Obama's new zeal

He defies a temptation to be cautious in a recession and to not step on many toes.

After weeks of playing a Jeremiah, full of woe over a recession, President Obama finally became a Churchill in Tuesday's speech before Congress. His broad themes of reform foresee a country ready to toil and "emerge stronger than before." He'll need that vision of hope once Congress gets hold of his budget proposals.

Unlike the $787 billion stimulus package that largely boosts existing programs, Mr. Obama's first federal budget sets new directions in policy and spending – even during an economic crisis – with new projects and deep cuts that will challenge a host of entrenched interests on Capitol Hill.

His defiance against the temptation to avoid bold plans reflects a belief that his ideas for healthcare, education, and energy will improve the economy – in efficiency, well-being, and competitiveness.

Where others may call for caution, he wants to pluck "promise out of peril," or, as his chief of staff, Rahm Emanuel, quipped: "You never want a serious crisis to go to waste."

At the least, the audacious plans embedded in his budget could rebuild America's confidence, which right now is more gloom than optimism. Since Obama took office, the stock market is off 10 percent and a few big banks appear ripe for federal takeover.

He'll need to retain his optimism as he asks Congress to do so much. Most can-do presidents learn fast not to pick too many fights and instead zero in on one idea at a time and focus their political capital.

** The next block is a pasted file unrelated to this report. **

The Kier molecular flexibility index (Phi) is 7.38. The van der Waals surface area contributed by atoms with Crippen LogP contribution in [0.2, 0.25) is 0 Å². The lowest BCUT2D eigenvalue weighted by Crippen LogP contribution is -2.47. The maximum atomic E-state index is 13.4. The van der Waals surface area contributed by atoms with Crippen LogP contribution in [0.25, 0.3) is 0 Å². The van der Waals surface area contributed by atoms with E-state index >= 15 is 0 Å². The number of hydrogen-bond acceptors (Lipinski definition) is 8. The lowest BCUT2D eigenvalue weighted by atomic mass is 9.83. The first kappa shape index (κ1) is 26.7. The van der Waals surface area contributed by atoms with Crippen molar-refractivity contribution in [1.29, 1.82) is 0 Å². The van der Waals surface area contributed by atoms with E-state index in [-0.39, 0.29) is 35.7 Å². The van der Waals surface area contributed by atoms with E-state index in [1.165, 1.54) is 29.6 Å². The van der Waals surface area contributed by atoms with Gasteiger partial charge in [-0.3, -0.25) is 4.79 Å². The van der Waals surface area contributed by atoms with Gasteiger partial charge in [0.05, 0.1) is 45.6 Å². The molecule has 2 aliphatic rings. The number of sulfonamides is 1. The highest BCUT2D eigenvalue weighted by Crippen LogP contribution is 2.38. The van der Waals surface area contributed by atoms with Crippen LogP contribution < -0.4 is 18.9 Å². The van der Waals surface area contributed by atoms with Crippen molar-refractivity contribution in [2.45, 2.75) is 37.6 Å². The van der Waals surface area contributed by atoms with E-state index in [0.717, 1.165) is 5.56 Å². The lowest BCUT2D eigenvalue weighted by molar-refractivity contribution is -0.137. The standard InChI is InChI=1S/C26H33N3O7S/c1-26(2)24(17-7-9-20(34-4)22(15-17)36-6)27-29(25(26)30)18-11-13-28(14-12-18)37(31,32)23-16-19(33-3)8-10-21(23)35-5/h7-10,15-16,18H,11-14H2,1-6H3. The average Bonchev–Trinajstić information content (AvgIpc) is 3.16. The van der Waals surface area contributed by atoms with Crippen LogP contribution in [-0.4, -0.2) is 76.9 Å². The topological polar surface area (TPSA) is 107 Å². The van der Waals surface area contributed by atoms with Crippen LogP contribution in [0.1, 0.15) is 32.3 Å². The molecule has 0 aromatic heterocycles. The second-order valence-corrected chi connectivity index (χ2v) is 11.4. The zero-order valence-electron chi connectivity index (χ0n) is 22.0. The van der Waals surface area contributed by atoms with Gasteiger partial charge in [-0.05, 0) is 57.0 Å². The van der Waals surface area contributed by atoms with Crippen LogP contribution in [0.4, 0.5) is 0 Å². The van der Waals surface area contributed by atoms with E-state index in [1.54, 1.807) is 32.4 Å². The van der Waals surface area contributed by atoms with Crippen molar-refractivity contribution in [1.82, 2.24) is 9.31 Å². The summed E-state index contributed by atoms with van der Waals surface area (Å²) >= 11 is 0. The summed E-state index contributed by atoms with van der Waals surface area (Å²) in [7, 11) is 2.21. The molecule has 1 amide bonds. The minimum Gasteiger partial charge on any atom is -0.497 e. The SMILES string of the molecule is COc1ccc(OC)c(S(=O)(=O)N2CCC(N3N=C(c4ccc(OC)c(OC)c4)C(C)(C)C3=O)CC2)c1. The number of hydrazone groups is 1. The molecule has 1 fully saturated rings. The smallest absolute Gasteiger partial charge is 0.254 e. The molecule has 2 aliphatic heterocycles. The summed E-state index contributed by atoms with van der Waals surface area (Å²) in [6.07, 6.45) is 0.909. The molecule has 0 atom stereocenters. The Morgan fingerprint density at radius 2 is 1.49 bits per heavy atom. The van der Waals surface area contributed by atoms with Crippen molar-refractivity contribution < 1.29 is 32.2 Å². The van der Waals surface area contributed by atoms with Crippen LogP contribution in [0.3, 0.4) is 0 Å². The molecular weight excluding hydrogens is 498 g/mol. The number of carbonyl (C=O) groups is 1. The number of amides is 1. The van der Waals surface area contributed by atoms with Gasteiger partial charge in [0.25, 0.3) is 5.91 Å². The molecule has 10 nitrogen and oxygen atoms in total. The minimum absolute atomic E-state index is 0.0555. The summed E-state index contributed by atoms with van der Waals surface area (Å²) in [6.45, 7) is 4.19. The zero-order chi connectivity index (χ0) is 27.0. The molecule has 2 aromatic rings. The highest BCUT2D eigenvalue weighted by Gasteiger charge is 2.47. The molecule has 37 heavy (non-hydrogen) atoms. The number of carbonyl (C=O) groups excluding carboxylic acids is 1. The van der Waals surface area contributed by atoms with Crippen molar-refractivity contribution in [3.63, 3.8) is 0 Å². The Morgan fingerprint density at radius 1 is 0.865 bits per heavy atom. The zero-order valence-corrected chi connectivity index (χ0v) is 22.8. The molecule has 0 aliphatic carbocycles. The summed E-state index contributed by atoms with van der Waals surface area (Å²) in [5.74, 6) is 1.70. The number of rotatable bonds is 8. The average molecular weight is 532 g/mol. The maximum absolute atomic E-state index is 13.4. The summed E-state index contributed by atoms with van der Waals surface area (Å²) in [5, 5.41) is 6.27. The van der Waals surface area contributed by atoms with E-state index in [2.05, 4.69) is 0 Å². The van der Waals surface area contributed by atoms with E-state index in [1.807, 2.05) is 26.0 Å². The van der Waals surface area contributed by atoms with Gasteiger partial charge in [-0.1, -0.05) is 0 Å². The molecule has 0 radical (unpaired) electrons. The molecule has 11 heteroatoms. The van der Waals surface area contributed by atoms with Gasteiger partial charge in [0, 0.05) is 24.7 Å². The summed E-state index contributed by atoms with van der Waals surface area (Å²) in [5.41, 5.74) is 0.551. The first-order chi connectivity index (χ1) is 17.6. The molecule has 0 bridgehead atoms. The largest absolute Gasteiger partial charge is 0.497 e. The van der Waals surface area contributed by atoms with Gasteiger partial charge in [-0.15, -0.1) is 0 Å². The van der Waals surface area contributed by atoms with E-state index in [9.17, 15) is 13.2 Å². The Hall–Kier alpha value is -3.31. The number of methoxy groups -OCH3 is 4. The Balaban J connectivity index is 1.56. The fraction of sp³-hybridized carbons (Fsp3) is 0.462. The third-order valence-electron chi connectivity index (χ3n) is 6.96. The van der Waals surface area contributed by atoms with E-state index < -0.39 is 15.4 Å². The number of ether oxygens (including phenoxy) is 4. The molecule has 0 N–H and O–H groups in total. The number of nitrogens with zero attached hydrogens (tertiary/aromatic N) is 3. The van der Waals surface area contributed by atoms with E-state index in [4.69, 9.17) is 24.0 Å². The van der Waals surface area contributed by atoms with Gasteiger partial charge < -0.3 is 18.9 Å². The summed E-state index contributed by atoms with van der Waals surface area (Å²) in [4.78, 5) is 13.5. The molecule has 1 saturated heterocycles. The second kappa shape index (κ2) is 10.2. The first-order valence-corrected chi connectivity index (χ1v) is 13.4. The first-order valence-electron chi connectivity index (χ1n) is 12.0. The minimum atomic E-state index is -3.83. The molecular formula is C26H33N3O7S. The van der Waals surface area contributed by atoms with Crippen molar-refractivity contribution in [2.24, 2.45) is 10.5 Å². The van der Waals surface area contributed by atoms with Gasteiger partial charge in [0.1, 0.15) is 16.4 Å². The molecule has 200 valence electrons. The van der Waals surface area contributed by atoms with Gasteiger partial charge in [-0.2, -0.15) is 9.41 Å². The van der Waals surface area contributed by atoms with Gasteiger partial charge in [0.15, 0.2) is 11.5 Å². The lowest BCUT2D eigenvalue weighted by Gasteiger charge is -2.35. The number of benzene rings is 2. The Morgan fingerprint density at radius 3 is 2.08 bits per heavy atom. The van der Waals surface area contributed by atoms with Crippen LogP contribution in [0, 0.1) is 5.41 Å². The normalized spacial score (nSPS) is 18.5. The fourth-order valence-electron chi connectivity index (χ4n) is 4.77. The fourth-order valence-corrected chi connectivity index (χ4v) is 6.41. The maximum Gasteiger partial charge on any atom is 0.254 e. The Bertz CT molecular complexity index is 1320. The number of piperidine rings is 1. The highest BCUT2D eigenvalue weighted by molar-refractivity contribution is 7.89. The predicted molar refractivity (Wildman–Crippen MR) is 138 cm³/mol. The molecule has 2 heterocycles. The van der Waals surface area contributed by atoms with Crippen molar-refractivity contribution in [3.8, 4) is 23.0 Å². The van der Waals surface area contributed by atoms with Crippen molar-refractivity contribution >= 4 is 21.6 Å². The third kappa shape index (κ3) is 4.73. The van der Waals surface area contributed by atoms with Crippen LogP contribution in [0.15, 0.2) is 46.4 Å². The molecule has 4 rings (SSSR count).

But Obama told Congress that the economic crisis has revealed too many "difficult decisions were put off for some other time." He asked both Democrats and Republicans "to sacrifice some worthy priorities for which there are no dollars."

The sacrifices will be many, from cuts in big defense contracts to lower subsidies for farmers.

He wants lawmakers to act this year in offering "quality, affordable healthcare for every American." Rather than demand "universal" healthcare, as he once did, he may make only a modest start, but one which could lead to big sacrifices.

Will his plan, for instance, erode the private healthcare system and its freedom of choice? The president did endorse the initial House stimulus bill that called for a federal board to determine which health practices are valid and perhaps which should be rationed – even for private insurance. While the Senate watered down the provision, Obama will be asked if he still wants such a powerful body.

On energy, he wants a tight cap soon on carbon emissions to help curb global warming. But he will be asked how much of a sacrifice Americans will make – in higher electricity costs, for instance, or more expensive autos. He'll need to have an answer ready.

On education, he wants to reward the best teachers and help all young people attend at least one year of higher education. But he will be asked if such moves also should come with more choice in public education and a lessening of the power of teachers unions.

Most of all, he'll be asked how he can meet his pledge to halve the federal deficit by 2012 without raising taxes on the middle class.

Obama's speech was laced generously with "responsibility" and "accountable." He may find he will be held to act by those words.

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